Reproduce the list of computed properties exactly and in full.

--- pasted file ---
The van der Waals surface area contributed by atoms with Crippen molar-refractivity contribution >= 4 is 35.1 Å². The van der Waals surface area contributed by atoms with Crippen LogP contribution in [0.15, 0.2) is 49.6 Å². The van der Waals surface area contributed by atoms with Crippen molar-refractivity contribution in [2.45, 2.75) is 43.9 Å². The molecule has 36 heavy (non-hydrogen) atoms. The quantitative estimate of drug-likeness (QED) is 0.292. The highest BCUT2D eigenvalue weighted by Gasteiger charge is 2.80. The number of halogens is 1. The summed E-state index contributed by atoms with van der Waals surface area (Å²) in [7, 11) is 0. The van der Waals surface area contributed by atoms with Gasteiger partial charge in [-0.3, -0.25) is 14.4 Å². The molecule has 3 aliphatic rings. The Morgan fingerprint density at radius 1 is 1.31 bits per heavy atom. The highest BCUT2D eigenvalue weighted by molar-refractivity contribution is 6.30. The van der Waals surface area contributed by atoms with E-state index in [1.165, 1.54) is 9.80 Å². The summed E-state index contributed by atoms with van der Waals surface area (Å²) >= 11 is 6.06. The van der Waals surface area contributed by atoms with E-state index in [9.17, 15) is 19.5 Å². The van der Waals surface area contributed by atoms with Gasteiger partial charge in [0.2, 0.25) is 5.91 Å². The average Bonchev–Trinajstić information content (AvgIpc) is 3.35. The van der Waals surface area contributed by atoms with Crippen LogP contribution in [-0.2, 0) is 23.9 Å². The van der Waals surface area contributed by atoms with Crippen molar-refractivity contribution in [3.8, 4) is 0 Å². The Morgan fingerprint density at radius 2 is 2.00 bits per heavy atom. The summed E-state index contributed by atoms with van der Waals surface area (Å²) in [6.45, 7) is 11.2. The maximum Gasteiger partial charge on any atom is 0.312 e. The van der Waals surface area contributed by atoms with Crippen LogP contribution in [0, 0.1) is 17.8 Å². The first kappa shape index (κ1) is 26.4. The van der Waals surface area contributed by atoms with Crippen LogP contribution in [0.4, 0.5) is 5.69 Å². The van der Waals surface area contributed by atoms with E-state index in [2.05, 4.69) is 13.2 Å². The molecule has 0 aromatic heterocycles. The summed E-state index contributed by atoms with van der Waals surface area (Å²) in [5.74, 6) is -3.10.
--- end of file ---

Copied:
The van der Waals surface area contributed by atoms with Crippen molar-refractivity contribution >= 4 is 35.1 Å². The van der Waals surface area contributed by atoms with Crippen LogP contribution in [0.15, 0.2) is 49.6 Å². The van der Waals surface area contributed by atoms with Crippen molar-refractivity contribution in [2.45, 2.75) is 43.9 Å². The molecule has 36 heavy (non-hydrogen) atoms. The quantitative estimate of drug-likeness (QED) is 0.292. The highest BCUT2D eigenvalue weighted by Gasteiger charge is 2.80. The number of halogens is 1. The summed E-state index contributed by atoms with van der Waals surface area (Å²) in [7, 11) is 0. The van der Waals surface area contributed by atoms with Gasteiger partial charge in [-0.3, -0.25) is 14.4 Å². The molecule has 3 aliphatic rings. The Morgan fingerprint density at radius 1 is 1.31 bits per heavy atom. The highest BCUT2D eigenvalue weighted by molar-refractivity contribution is 6.30. The van der Waals surface area contributed by atoms with E-state index in [1.165, 1.54) is 9.80 Å². The summed E-state index contributed by atoms with van der Waals surface area (Å²) >= 11 is 6.06. The van der Waals surface area contributed by atoms with E-state index in [9.17, 15) is 19.5 Å². The van der Waals surface area contributed by atoms with Gasteiger partial charge in [0.2, 0.25) is 5.91 Å². The average Bonchev–Trinajstić information content (AvgIpc) is 3.35. The van der Waals surface area contributed by atoms with Crippen LogP contribution in [-0.2, 0) is 23.9 Å². The van der Waals surface area contributed by atoms with Crippen molar-refractivity contribution in [3.8, 4) is 0 Å². The Morgan fingerprint density at radius 2 is 2.00 bits per heavy atom. The summed E-state index contributed by atoms with van der Waals surface area (Å²) in [6.45, 7) is 11.2. The maximum Gasteiger partial charge on any atom is 0.312 e. The van der Waals surface area contributed by atoms with Crippen LogP contribution in [0, 0.1) is 17.8 Å². The first kappa shape index (κ1) is 26.4. The van der Waals surface area contributed by atoms with Crippen LogP contribution in [0.4, 0.5) is 5.69 Å². The van der Waals surface area contributed by atoms with E-state index in [2.05, 4.69) is 13.2 Å². The molecule has 0 aromatic heterocycles. The summed E-state index contributed by atoms with van der Waals surface area (Å²) in [5.74, 6) is -3.10.